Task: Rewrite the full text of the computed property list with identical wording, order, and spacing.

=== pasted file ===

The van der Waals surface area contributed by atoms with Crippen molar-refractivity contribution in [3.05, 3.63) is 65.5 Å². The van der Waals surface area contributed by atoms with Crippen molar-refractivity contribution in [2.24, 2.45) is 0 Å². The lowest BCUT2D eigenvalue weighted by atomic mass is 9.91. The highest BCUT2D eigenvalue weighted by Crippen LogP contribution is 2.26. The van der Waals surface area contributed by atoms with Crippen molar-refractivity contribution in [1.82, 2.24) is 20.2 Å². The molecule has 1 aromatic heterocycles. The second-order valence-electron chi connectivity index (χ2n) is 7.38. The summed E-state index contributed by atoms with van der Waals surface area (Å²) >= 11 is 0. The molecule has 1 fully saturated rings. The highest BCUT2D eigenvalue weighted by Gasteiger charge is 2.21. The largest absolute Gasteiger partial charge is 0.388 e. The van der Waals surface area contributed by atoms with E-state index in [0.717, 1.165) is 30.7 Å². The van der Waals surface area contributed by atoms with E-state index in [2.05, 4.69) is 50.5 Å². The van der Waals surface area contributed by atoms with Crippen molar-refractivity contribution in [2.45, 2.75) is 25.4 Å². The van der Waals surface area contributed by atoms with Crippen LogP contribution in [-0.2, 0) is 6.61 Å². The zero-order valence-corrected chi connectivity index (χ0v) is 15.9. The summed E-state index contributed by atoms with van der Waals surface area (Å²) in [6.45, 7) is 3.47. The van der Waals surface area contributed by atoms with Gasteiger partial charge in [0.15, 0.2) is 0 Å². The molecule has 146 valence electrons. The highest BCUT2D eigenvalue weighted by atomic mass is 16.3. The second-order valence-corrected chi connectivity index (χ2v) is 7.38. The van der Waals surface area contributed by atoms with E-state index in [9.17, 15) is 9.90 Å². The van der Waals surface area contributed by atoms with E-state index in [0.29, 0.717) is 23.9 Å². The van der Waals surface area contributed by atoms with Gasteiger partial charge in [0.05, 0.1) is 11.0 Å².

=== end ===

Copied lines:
The van der Waals surface area contributed by atoms with Crippen molar-refractivity contribution in [3.05, 3.63) is 65.5 Å². The van der Waals surface area contributed by atoms with Crippen molar-refractivity contribution in [2.24, 2.45) is 0 Å². The lowest BCUT2D eigenvalue weighted by atomic mass is 9.91. The highest BCUT2D eigenvalue weighted by Crippen LogP contribution is 2.26. The van der Waals surface area contributed by atoms with Crippen molar-refractivity contribution in [1.82, 2.24) is 20.2 Å². The molecule has 1 aromatic heterocycles. The second-order valence-electron chi connectivity index (χ2n) is 7.38. The summed E-state index contributed by atoms with van der Waals surface area (Å²) >= 11 is 0. The molecule has 1 fully saturated rings. The highest BCUT2D eigenvalue weighted by Gasteiger charge is 2.21. The largest absolute Gasteiger partial charge is 0.388 e. The van der Waals surface area contributed by atoms with E-state index in [0.717, 1.165) is 30.7 Å². The van der Waals surface area contributed by atoms with E-state index in [2.05, 4.69) is 50.5 Å². The van der Waals surface area contributed by atoms with Crippen molar-refractivity contribution in [2.45, 2.75) is 25.4 Å². The van der Waals surface area contributed by atoms with Crippen LogP contribution in [-0.2, 0) is 6.61 Å². The zero-order valence-corrected chi connectivity index (χ0v) is 15.9. The summed E-state index contributed by atoms with van der Waals surface area (Å²) in [6.45, 7) is 3.47. The van der Waals surface area contributed by atoms with Gasteiger partial charge in [0.15, 0.2) is 0 Å². The molecule has 146 valence electrons. The highest BCUT2D eigenvalue weighted by atomic mass is 16.3. The second-order valence-corrected chi connectivity index (χ2v) is 7.38. The van der Waals surface area contributed by atoms with E-state index in [9.17, 15) is 9.90 Å². The van der Waals surface area contributed by atoms with E-state index in [0.29, 0.717) is 23.9 Å². The van der Waals surface area contributed by atoms with Gasteiger partial charge in [0.05, 0.1) is 11.0 Å².